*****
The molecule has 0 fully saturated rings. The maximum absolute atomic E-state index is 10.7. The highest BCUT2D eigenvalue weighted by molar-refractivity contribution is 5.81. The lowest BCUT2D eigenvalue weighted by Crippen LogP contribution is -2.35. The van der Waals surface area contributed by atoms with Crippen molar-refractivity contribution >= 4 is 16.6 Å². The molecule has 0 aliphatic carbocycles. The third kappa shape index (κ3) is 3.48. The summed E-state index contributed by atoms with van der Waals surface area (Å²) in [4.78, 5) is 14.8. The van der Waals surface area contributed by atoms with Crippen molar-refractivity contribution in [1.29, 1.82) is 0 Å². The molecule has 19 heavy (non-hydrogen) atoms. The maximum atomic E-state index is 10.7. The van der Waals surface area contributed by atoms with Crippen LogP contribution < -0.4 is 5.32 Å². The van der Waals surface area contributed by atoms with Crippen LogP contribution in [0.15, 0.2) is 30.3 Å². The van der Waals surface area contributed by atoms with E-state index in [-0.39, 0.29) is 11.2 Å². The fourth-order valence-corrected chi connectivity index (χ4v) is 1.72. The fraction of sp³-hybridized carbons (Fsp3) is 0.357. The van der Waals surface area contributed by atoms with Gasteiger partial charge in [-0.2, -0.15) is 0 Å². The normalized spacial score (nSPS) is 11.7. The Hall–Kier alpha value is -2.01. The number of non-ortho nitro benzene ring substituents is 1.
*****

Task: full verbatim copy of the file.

The molecule has 0 fully saturated rings. The maximum absolute atomic E-state index is 10.7. The highest BCUT2D eigenvalue weighted by molar-refractivity contribution is 5.81. The lowest BCUT2D eigenvalue weighted by Crippen LogP contribution is -2.35. The van der Waals surface area contributed by atoms with Crippen molar-refractivity contribution >= 4 is 16.6 Å². The molecule has 0 aliphatic carbocycles. The third kappa shape index (κ3) is 3.48. The summed E-state index contributed by atoms with van der Waals surface area (Å²) in [4.78, 5) is 14.8. The van der Waals surface area contributed by atoms with Crippen molar-refractivity contribution in [1.29, 1.82) is 0 Å². The molecule has 19 heavy (non-hydrogen) atoms. The maximum atomic E-state index is 10.7. The van der Waals surface area contributed by atoms with Crippen LogP contribution < -0.4 is 5.32 Å². The van der Waals surface area contributed by atoms with Crippen LogP contribution in [0.15, 0.2) is 30.3 Å². The van der Waals surface area contributed by atoms with E-state index in [-0.39, 0.29) is 11.2 Å². The fourth-order valence-corrected chi connectivity index (χ4v) is 1.72. The fraction of sp³-hybridized carbons (Fsp3) is 0.357. The van der Waals surface area contributed by atoms with Gasteiger partial charge in [-0.2, -0.15) is 0 Å². The normalized spacial score (nSPS) is 11.7. The Hall–Kier alpha value is -2.01. The number of non-ortho nitro benzene ring substituents is 1.